Cooler with Kuler

Every trade has its tricks. And it’s not very often that one trick can carry over into another trade. So when I found a trick that carried over, I was pretty excited.

As a graphic designer by trade, we have all sorts of tools to help us out. Like a writer, we can sometimes get blocked. That’s where a few tricks can come in handy.

Some days colours never seem to work. In that case, Adobe Kuler is the place to go. You can create your own colour palette or check out what other people have been working on. It’s a never-ending site of inspiration for anyone who works with colour at all.

I was browsing the site the other day and came across this palette:

kuler_01

I love the deep chocolate brown with the teal and vibrant red. Rather than open a design program, I dove into my yarn bins. This is now what’s warped on my loom:

kuler_02

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Dollar Store Delights

Yesterday we looked at the benefits of hunting for supplies second hand—whether at a store, grandma’s attic, or your own forgotten stash. Today, let’s jump down another rabbit hole—the dollar store.

Once (and maybe still) considered a shop for only the down-and-out or low-income, the dollar store is a haven for crafters of all sorts. I find most of my card-making supplies there along with beads, bubble bath, and books. A nice (or nasty) thing about dollar stores is that their inventory turns over faster than many other stores and they often won’t get the exact same stock when it’s time to refill the shelves. And every store—even if they’re a part of the same chain—doesn’t carry the same variations of each item.

I’m a Dollar Tree fan. In Canada, the only price you need to know is $1.25. No matter what the item, the price is the same. It makes yarn shopping easy. If I go in with $10, I’ll come out with seven balls of yarn.

dollar store delights

Are these the best quality yarns? Nope. But the colour selection as well as variety in size and texture is what draws me to these little bundles of joy. From the soft, fuzzy chenille to the shiny eyelash yarn to the wide, lacy, ribbon-y I-don’t-know-what-the-heck-to-call-it, little bits of this stuff can go a long way to adding visual interest and physical texture to any project.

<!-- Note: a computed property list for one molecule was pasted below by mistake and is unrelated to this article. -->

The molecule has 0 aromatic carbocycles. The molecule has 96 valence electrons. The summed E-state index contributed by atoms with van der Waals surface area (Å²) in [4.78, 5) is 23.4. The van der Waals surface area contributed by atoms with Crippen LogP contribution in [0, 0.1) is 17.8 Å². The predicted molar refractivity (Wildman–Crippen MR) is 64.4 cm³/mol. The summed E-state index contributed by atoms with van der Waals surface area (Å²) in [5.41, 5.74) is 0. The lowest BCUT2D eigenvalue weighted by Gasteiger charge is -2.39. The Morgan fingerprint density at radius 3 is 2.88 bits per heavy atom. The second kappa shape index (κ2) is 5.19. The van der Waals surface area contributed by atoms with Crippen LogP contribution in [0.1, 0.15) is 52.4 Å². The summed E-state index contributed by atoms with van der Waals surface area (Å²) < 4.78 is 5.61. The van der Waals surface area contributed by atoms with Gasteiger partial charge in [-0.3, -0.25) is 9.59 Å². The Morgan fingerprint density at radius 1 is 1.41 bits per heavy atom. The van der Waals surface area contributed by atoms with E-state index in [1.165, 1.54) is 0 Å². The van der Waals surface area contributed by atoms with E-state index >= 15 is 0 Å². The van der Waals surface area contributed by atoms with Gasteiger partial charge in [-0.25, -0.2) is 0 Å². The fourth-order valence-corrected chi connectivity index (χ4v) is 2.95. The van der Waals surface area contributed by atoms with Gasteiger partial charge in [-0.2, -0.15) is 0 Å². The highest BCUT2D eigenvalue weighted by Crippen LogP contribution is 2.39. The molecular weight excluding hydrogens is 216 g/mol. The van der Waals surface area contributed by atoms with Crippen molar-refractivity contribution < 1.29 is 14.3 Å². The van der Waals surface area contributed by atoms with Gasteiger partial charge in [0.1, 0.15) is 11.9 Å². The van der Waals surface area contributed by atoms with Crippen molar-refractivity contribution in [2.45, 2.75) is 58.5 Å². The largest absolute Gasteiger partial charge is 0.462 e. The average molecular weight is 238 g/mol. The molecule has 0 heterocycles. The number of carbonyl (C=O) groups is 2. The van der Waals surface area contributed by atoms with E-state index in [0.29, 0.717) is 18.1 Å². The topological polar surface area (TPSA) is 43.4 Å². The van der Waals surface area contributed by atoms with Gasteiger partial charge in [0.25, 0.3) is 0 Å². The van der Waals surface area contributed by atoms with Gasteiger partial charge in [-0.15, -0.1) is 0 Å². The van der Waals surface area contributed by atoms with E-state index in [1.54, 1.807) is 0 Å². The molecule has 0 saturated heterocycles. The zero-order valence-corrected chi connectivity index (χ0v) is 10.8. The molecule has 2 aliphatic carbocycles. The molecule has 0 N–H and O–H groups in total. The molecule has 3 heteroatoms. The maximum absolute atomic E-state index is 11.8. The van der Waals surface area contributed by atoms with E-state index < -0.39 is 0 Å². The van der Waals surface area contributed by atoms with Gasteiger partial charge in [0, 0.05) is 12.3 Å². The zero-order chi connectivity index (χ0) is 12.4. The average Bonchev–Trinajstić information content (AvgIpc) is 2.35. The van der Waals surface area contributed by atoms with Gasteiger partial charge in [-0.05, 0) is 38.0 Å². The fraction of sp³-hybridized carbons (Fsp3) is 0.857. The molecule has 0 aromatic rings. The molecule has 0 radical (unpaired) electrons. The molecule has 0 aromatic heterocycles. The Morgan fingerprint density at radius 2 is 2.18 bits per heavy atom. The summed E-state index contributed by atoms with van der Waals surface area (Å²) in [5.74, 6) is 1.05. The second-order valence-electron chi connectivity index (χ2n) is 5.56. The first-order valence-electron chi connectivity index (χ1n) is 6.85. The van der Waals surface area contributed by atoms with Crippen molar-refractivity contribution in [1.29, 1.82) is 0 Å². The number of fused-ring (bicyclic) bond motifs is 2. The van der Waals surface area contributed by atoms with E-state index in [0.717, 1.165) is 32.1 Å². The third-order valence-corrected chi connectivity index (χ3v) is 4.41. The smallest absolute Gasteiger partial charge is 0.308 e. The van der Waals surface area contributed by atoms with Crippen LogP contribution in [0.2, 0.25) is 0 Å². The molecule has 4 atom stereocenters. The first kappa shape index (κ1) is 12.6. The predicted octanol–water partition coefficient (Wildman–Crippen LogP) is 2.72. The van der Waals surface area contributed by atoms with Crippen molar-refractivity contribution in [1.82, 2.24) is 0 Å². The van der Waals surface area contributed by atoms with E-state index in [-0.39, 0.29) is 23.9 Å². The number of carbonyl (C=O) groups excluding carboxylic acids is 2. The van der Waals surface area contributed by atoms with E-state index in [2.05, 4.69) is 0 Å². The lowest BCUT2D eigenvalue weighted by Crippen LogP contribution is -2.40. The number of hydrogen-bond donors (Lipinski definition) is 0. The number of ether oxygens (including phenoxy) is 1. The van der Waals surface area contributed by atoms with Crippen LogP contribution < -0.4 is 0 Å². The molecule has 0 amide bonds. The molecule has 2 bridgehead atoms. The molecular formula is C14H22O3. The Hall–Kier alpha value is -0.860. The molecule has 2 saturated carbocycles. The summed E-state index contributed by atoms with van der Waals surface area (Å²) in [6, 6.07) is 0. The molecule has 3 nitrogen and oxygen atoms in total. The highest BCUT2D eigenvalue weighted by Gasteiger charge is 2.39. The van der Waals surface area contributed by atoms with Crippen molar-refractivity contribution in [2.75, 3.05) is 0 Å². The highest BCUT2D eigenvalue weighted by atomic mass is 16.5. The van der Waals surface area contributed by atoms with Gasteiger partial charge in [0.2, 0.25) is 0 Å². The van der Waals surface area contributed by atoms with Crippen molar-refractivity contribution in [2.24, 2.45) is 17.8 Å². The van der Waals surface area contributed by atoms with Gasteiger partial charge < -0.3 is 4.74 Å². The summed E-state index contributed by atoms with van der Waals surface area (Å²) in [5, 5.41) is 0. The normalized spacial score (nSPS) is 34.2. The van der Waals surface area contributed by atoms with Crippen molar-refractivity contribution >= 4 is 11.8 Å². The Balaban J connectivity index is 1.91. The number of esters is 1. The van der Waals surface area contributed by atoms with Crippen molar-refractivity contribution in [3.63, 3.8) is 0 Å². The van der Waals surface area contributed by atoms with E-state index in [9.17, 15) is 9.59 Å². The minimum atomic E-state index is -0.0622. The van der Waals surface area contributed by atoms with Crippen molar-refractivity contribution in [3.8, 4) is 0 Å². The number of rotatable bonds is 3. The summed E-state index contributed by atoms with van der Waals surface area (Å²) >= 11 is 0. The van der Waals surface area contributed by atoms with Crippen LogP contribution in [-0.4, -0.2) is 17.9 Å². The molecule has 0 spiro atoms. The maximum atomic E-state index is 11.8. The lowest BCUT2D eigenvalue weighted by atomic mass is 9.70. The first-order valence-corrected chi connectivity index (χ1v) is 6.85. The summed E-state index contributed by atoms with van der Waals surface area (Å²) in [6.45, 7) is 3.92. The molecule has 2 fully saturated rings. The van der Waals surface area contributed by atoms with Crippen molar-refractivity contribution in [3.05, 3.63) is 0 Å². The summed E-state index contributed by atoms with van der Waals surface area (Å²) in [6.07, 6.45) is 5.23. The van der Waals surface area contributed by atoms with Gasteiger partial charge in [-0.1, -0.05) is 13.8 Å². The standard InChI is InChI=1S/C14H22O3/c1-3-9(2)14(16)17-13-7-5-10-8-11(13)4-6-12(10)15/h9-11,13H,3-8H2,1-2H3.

The best part is that you don’t have to break the bank to get it! And while you’re there, pick up a few baskets (like the pink one shown) to store your stash.

The Second Hand Score

You’ve got a fantastic project in mind and most of the materials to finish it, but there’s that one elusive colour. You only need a bit. Maybe a little more texture, but those luxury art yarns, while perfect for your piece, are a little pricey for your liking. You only need a few yards, after all.

Second hand store to the rescue.

I’ve discovered some of my best supplies in bags and bins. These fabulous finds once belonged to someone else and, for some reason or another, never got used. Maybe tossing through shelves of old, smelly yarn isn’t your favourite passtime. Maybe it is. Whether you enjoy it or not, don’t overestimate the power of a great find. All of the items shown here are second hand. In many cases, I’ve paid less than a dollar for them. In fact, I’m not sure I’ve completed a project to date that was finished using entirely newly purchased supplies.

second hand yarn
All fibre shown here was purchased second hand.

If you really hit the jackpot, you may hit the store in time to score an old lady’s stash that her relatives didn’t know what to do with when they moved her into a home. (If you’re really lucky, you’ll know that old lady and she’ll give you her stash before it ever gets to the store.)

Other great places to find those missing bits and pieces may include:

  • local guild jumble sales (usually for members only)
  • garage sales
  • grandma’s attic
  • mom’s storage unit
  • a friend’s fibre stash
  • the box you packed 10 years ago and forgot you had

The only thing to keep in mind if you’re buying second hand goods is to check for damage or wear. I’ve had a few duds that had been affected by time or, worse, bugs. If there’s a smell that you find too bothersome, you can always skein it, wash it, and wind it back into a ball before using it. Otherwise, a good wash of the final piece is sufficient.

Happy hunting!